Hogg’s works often explored themes of Scottish identity, history, and folklore[4†][1†]. His writing style was unique, blending elements of traditional Scottish storytelling with a more modern literary sensibility[4†][1†]. Despite the challenges he faced in his personal life, Hogg’s dedication to his craft resulted in a body of work that continues to be celebrated for its creativity and originality[4†][1†].

Analysis and Evaluation

James Hogg’s works are celebrated for their creativity, originality, and unique blend of traditional Scottish storytelling with a more modern literary sensibility[1†][7†]. His writings often explored themes of Scottish identity, history, and folklore[1†][7†].

Hogg’s most famous work, “The Private Memoirs and Confessions of a Justified Sinner” (1824), is a macabre tale of a psychopath that anticipates the modern psychological thriller[1†][7†]. This novel had a significant influence on later writers and is seen as a precursor to the Tartan Noir genre[1†][7†]. Novelist James Robertson, for example, used it as a model for the structure of his novel “The Testament of Gideon Mack”, which was long-listed for the 2006 Man Booker Prize[1†][7†].

Hogg’s writings also teach about a possible integrity or identity of doubleness, about how some one thing or person can be two and how two things or persons can be one[1†][8†]. This exploration of duality is a recurring theme in his works[1†][8†].

Despite the initial lack of success of some of his works, including “The Private Memoirs and Confessions of a Justified Sinner”, Hogg’s influence has increased over the years[1†][7†]. His work was well received in the United States and all over the world in his lifetime[1†][7†]. It is only in the early to mid 20th Century it has started to become available in the way he published it first[1†][7†].

Personal Life

James Hogg was born on a small farm near Ettrick, Selkirkshire, Scotland in 1770 and was baptised there on 9 December[1†]. His father, Robert Hogg (1729–1820), was a tenant farmer while his mother, Margaret Hogg (née Laidlaw) (1730–1813), was noted for collecting native Scottish ballads[1†]. Margaret Laidlaw’s father, known as Will o’ Phawhope, was said to have been the last man in the Border country to speak with the fairies[1†].

James was the second eldest of four brothers, his siblings being William, David, and Robert (from eldest to youngest)[1†]. Robert and David later emigrated to the United States, while James and William remained in Scotland for their entire lives[1†].

In 1784, he purchased a fiddle with money that he had saved, and taught himself how to play it[1†]. His early experiences of literature and storytelling came from the Bible and his mother’s and uncle’s stories[1†].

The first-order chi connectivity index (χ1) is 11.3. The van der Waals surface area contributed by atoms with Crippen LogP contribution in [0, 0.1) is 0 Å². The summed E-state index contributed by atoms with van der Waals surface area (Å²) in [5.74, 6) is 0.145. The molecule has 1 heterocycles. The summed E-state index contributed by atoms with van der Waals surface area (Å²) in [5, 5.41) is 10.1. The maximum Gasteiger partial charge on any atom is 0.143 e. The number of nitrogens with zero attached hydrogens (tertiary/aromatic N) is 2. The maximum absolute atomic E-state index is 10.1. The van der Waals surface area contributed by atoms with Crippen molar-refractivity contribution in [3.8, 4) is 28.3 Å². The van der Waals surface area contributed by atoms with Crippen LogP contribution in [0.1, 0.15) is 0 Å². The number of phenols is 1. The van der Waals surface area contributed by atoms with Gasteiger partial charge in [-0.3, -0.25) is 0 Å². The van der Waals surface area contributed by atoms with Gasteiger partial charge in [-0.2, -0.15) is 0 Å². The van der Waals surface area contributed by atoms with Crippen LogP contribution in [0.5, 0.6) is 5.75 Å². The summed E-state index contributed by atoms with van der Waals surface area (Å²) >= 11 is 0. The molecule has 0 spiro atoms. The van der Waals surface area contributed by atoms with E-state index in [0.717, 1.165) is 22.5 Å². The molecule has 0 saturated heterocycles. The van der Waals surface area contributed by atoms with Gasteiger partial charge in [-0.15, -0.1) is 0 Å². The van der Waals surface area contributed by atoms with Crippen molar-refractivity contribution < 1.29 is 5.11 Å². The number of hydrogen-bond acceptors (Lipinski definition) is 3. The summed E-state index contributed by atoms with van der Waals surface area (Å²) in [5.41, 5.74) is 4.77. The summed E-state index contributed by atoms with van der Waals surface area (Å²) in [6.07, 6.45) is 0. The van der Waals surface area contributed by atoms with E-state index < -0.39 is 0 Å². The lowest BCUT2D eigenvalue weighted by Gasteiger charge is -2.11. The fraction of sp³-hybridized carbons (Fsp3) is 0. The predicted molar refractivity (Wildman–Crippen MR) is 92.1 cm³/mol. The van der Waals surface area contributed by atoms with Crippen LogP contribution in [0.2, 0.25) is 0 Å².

Conclusion and Legacy

James Hogg, known as the “Ettrick Shepherd”, was a prolific poet, songwriter, playwright, novelist, short story writer, and parodist. He wrote with equal skill in Scots and English. His life spanned the 18th and 19th centuries, and he befriended many of the great writers of his day, including Walter Scott, John Galt, and Allan Cunningham.

Hogg defied categorization. It’s not enough to call Hogg an experimental writer ahead of his time or a genre hopper who challenged the conventions of his day. His best work, “The Private Memoirs and Confessions of a Justified Sinner” (1824), is deliberately left with holes. Dark, humorous, violent, sweet, light, weird, wild, celebratory, and cruel, the book has many tones, often all at once. Hogg was 53 years old when he created his finest and most unsettling work.

Despite lacking in formal education, Hogg never lacked in confidence. His body of work is made up of mountains of bits and pieces – and must be enjoyed on those terms. Seeking conclusions or definitive statements will only frustrate. Tales can drift off into fragments of poetry both familiar and new. Within stories, he flips perspectives with little warning.

Hogg’s legacy is that of one of Scotland’s greatest and most experimental storytellers. His influence continues to be felt in Scottish literature and beyond.

Key Information

References and Citations:

  1. Wikipedia (English) - James Hogg [website] - link
  2. Britannica - James Hogg: Scottish poet [website] - link
  3. The Conversation - James Hogg at 250: the farmhand who became one of Scotland’s greatest storytellers [website] - link
  4. University of Stirling - James Hogg - James Hogg [website] - link
  5. Academy of American Poets - About James Hogg [website] - link
  6. Goodreads - Author: Books by James Hogg (Author of The Private Memoirs and Confessions of a Justified Sinner) [website] - link
  7. BBC News UK - James Hogg: The shepherd who helped to shape Scottish fiction [website] - link
  8. The Guardian - Star of the Borders [website] - link
  9. Edinburgh University Press - The Stirling / South Carolina Research Edition of the Collected Works of James Hogg [website] - link
  10. Poetry.com - A Boy's Song Poem Analysis [website] - link